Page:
After a week of offers, acceptances and counter-offers, Southern Union and Oneok are now waiting to see who is awarded the prize of merging with Southwest Gas. Both companies said they have reached the maximum they can offer. The only winners so far, according to a source close to the situation, have been Southwest Gas’ shareholders, who have seen the price for their shares vault from an original $28.50/share to $33.50/share.

As the situation stood last Friday, Southwest Gas still was in the middle of a definitive agreement to merge with Oneok. The agreement was first announced in December (See NGI, Dec. 21, 1998), with Oneok expected to pay $28.50/share for the Las Vegas, NV-based gas distribution company. However in February, Southern Union jumped in with an unsolicited merger bid of $32 or $988 million.

Last week, Oneok sweetened its offer to $30/share, amounting to a total of $912 million, and the board of directors for each company signed on the dotted line. But then Southern Union decided it could give up a little more, and raised its offer to $1.02 billion, or $33.50/share.

“The merger with Oneok is signed, sealed and approved by the boards of both companies,” said Southwest spokesman Lew Phelps. “If Southwest decides to break it off, they would be charged a $30 million break-up fee. That being said, they are reviewing the Southern Union offer.”

Southwest said it chose Oneok because it believed the deal offered less regulatory hang-ups than a Southern Union-Southwest combination. Analysts agreed. “Oneok has deeper pockets and has the ability to grow the company better than Southern Union,” said Zach Wagner, an Edward Jones analyst. “That gives Oneok a bit of an advantage in the eyes of regulators who are looking out for customers’ best interests.”

Southwest CEO Michael Maffie said the Oneok offer could be completed more efficiently. “The fact is, the longer the elapsed time for consummation, the greater the uncertainties associated with Southern Union raising the capital to fund the purchase.”

Disappointed by Southwest Gas’ board of directors’ decision to accept Oneok’s $30/share offer over its own, Southern Union decided to up the ante late Tuesday. “We were so disappointed that the board chose Oneok over us, even though our $32/share offer was $60 million more. We value Southwest. We think it is a good fit with us and we won’t let it go without trying everything possible,” said George Yankowski, a Southern Union spokesman.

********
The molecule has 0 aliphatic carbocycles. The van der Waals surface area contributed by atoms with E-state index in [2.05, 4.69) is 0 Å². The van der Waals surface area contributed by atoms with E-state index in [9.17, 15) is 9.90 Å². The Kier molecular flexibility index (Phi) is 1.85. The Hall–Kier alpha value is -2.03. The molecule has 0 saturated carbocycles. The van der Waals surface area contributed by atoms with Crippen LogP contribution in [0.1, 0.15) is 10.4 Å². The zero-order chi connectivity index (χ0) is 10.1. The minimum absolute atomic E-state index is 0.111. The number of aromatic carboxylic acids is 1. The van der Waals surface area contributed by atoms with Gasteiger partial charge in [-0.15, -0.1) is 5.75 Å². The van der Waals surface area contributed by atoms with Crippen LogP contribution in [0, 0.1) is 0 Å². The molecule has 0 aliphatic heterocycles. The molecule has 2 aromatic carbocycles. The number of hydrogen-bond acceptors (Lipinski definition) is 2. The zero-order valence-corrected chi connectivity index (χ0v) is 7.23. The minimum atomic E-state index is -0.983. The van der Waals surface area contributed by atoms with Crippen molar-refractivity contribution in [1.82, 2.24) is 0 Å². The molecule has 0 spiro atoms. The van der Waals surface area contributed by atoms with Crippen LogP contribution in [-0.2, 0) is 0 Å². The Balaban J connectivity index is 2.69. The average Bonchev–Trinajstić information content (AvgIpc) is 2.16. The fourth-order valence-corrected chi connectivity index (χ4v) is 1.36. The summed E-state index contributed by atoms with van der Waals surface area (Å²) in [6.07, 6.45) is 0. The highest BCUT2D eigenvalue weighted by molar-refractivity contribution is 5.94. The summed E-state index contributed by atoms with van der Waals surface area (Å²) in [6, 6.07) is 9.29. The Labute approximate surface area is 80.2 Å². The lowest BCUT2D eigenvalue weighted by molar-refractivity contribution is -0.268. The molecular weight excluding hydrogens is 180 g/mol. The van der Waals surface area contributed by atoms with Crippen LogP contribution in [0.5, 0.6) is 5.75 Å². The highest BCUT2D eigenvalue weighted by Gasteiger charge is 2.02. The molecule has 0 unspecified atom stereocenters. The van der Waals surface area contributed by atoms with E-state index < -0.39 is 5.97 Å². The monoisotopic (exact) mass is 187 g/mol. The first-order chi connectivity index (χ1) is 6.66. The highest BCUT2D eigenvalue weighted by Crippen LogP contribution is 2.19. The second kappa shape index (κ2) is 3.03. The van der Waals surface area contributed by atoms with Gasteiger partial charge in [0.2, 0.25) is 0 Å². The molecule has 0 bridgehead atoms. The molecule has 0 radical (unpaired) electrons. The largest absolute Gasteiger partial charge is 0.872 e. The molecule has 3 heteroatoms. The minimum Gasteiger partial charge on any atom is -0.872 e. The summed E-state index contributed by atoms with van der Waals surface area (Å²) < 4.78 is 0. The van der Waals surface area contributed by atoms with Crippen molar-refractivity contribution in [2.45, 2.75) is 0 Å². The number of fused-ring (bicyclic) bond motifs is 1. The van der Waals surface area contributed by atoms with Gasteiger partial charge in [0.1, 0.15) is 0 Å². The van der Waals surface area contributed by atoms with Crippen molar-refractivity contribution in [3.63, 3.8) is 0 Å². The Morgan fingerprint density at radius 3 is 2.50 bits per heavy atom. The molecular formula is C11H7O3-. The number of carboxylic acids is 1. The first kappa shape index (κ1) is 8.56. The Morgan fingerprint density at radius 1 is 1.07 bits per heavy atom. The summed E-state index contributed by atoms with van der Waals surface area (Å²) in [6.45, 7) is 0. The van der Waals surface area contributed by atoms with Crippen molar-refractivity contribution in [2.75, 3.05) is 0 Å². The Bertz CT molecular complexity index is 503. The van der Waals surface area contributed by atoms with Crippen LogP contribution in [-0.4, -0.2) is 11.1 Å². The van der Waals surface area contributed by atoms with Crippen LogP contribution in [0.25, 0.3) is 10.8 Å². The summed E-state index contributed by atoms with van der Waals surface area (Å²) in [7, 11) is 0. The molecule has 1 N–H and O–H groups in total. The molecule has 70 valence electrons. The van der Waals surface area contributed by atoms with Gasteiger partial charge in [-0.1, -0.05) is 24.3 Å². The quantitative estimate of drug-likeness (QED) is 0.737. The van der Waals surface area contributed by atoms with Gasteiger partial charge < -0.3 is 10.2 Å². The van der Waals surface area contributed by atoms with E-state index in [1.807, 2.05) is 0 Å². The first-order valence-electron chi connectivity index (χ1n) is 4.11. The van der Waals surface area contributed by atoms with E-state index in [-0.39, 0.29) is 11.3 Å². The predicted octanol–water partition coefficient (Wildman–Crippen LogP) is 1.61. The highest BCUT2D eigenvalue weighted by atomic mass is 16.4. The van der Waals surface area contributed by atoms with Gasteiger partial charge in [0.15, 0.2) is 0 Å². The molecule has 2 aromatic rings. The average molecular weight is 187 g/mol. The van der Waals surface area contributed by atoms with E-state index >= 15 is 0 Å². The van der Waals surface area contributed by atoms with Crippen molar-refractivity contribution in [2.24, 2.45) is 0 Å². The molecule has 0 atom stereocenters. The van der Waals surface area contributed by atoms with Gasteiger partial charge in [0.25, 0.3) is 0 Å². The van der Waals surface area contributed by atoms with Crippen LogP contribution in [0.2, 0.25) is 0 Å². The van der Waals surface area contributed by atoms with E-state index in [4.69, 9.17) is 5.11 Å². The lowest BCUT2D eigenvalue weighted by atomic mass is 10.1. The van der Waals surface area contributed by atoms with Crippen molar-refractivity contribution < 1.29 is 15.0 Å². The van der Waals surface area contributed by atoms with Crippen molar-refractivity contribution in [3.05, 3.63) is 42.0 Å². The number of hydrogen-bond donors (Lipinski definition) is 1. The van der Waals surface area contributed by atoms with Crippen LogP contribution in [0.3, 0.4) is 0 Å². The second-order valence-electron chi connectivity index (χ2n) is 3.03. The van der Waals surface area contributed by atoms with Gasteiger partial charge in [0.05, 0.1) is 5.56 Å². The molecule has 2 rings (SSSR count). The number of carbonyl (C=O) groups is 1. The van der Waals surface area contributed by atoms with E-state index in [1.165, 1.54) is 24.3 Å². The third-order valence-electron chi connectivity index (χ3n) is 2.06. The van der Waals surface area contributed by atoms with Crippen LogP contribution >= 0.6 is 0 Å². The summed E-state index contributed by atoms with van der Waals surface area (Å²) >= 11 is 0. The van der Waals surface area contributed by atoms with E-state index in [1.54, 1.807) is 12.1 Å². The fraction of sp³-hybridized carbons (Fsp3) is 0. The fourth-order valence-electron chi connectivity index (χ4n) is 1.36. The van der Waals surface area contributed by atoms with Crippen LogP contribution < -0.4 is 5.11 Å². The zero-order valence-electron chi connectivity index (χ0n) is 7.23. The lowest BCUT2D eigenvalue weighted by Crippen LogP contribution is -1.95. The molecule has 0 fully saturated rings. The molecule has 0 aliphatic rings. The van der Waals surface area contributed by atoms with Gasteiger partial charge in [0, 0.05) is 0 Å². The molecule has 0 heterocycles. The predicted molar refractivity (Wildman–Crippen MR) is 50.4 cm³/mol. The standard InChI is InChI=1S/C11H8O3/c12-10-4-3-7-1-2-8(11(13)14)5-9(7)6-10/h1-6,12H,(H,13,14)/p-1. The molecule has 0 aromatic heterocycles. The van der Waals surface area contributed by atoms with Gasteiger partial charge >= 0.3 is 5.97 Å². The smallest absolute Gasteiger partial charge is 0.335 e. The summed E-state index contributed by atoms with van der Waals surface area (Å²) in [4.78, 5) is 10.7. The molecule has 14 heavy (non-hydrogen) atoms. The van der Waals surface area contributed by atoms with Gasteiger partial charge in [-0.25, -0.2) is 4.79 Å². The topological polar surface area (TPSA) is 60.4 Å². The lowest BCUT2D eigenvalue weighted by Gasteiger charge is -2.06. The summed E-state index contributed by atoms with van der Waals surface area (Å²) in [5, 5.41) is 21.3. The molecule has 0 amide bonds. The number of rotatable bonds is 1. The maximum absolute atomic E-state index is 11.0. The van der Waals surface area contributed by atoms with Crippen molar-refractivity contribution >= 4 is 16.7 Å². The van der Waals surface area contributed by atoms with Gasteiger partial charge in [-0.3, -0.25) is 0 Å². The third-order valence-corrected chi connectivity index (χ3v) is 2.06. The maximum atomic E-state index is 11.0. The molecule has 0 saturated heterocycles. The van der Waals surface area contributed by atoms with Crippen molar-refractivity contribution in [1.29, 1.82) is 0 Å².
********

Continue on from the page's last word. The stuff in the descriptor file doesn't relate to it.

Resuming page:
Southern Union’s new offer included a payment to shareholders at a rate of 6% annual interest on the $33.50 share price for every day the deal is not closed past Feb. 15, 2000, in an attempt to ease worries about regulatory hold-ups. “Basically, we will pay Southwest shareholders from the middle of February 2000 until closing, if the deal has not been closed by that point,” Yankowski said. “All we want is an immediate merger agreement.”

Wager said the interest payment was an interesting move, but it may not be effective. “The 6% is a little low. I could think of better things to do with my money. It was a move to settle some fears, but I don’t know how many fears it will settle.”

Phelps said there is no timeline for a Southwest decision. “There is no pressure from anywhere to get this done as long as the price keeps going up.” He would not say when a decision will be reached.

John Norris

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